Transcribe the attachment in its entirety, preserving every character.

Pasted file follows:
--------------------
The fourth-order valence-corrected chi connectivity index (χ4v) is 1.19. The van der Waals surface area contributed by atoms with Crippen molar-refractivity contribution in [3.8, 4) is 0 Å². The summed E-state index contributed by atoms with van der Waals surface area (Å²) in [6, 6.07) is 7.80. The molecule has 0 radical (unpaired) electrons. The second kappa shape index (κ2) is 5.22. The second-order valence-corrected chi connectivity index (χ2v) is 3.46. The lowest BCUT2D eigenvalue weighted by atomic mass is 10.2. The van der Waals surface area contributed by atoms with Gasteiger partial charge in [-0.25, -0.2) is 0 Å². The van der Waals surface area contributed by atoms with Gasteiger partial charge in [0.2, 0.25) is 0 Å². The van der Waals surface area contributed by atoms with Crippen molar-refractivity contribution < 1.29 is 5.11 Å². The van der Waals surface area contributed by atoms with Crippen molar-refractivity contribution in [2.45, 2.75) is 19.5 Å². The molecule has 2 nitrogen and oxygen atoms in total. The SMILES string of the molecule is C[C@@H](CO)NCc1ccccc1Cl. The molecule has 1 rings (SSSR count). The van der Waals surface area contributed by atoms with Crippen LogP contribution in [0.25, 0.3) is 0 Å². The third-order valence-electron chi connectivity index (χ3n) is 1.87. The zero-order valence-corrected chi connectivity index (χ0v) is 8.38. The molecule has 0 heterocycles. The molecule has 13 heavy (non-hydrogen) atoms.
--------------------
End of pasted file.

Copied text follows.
The fourth-order valence-corrected chi connectivity index (χ4v) is 1.19. The van der Waals surface area contributed by atoms with Crippen molar-refractivity contribution in [3.8, 4) is 0 Å². The summed E-state index contributed by atoms with van der Waals surface area (Å²) in [6, 6.07) is 7.80. The molecule has 0 radical (unpaired) electrons. The second kappa shape index (κ2) is 5.22. The second-order valence-corrected chi connectivity index (χ2v) is 3.46. The lowest BCUT2D eigenvalue weighted by atomic mass is 10.2. The van der Waals surface area contributed by atoms with Gasteiger partial charge in [-0.25, -0.2) is 0 Å². The van der Waals surface area contributed by atoms with Gasteiger partial charge in [0.2, 0.25) is 0 Å². The van der Waals surface area contributed by atoms with Crippen molar-refractivity contribution < 1.29 is 5.11 Å². The van der Waals surface area contributed by atoms with Crippen molar-refractivity contribution in [2.45, 2.75) is 19.5 Å². The molecule has 2 nitrogen and oxygen atoms in total. The SMILES string of the molecule is C[C@@H](CO)NCc1ccccc1Cl. The molecule has 1 rings (SSSR count). The van der Waals surface area contributed by atoms with Crippen LogP contribution in [0.25, 0.3) is 0 Å². The third-order valence-electron chi connectivity index (χ3n) is 1.87. The zero-order valence-corrected chi connectivity index (χ0v) is 8.38. The molecule has 0 heterocycles. The molecule has 13 heavy (non-hydrogen) atoms.